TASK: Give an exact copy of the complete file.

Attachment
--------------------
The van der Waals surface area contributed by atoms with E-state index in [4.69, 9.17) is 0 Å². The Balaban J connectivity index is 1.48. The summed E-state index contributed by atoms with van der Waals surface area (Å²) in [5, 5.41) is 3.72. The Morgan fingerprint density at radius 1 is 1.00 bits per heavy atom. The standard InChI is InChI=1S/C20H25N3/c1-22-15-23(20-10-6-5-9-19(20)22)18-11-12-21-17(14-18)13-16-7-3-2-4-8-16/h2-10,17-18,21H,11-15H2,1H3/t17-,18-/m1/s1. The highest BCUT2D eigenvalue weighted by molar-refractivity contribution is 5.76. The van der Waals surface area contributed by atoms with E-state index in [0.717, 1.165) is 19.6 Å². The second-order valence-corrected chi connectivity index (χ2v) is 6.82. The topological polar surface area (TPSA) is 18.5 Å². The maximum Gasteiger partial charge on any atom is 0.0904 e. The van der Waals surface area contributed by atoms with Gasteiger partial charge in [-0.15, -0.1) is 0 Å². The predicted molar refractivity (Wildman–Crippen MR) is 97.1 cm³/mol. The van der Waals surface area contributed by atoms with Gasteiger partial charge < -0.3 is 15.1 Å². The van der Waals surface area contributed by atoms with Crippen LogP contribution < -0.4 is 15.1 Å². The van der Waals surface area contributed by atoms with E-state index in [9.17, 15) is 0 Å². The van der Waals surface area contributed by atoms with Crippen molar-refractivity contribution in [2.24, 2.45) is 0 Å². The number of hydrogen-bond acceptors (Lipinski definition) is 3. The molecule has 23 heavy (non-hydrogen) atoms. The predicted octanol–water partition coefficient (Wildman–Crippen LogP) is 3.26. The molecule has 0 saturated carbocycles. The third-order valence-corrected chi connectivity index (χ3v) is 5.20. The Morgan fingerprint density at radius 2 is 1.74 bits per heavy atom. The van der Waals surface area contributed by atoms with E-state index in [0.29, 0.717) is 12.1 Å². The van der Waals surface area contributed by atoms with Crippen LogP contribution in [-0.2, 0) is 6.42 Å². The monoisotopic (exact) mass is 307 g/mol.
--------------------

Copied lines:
The van der Waals surface area contributed by atoms with E-state index in [4.69, 9.17) is 0 Å². The Balaban J connectivity index is 1.48. The summed E-state index contributed by atoms with van der Waals surface area (Å²) in [5, 5.41) is 3.72. The Morgan fingerprint density at radius 1 is 1.00 bits per heavy atom. The standard InChI is InChI=1S/C20H25N3/c1-22-15-23(20-10-6-5-9-19(20)22)18-11-12-21-17(14-18)13-16-7-3-2-4-8-16/h2-10,17-18,21H,11-15H2,1H3/t17-,18-/m1/s1. The highest BCUT2D eigenvalue weighted by molar-refractivity contribution is 5.76. The van der Waals surface area contributed by atoms with E-state index in [0.717, 1.165) is 19.6 Å². The second-order valence-corrected chi connectivity index (χ2v) is 6.82. The topological polar surface area (TPSA) is 18.5 Å². The maximum Gasteiger partial charge on any atom is 0.0904 e. The van der Waals surface area contributed by atoms with Gasteiger partial charge in [-0.15, -0.1) is 0 Å². The predicted molar refractivity (Wildman–Crippen MR) is 97.1 cm³/mol. The van der Waals surface area contributed by atoms with Gasteiger partial charge < -0.3 is 15.1 Å². The van der Waals surface area contributed by atoms with Crippen LogP contribution < -0.4 is 15.1 Å². The van der Waals surface area contributed by atoms with E-state index in [9.17, 15) is 0 Å². The van der Waals surface area contributed by atoms with Crippen molar-refractivity contribution in [2.24, 2.45) is 0 Å². The number of hydrogen-bond acceptors (Lipinski definition) is 3. The molecule has 23 heavy (non-hydrogen) atoms. The predicted octanol–water partition coefficient (Wildman–Crippen LogP) is 3.26. The molecule has 0 saturated carbocycles. The third-order valence-corrected chi connectivity index (χ3v) is 5.20. The Morgan fingerprint density at radius 2 is 1.74 bits per heavy atom. The van der Waals surface area contributed by atoms with E-state index in [0.29, 0.717) is 12.1 Å². The van der Waals surface area contributed by atoms with Crippen LogP contribution in [-0.2, 0) is 6.42 Å². The monoisotopic (exact) mass is 307 g/mol.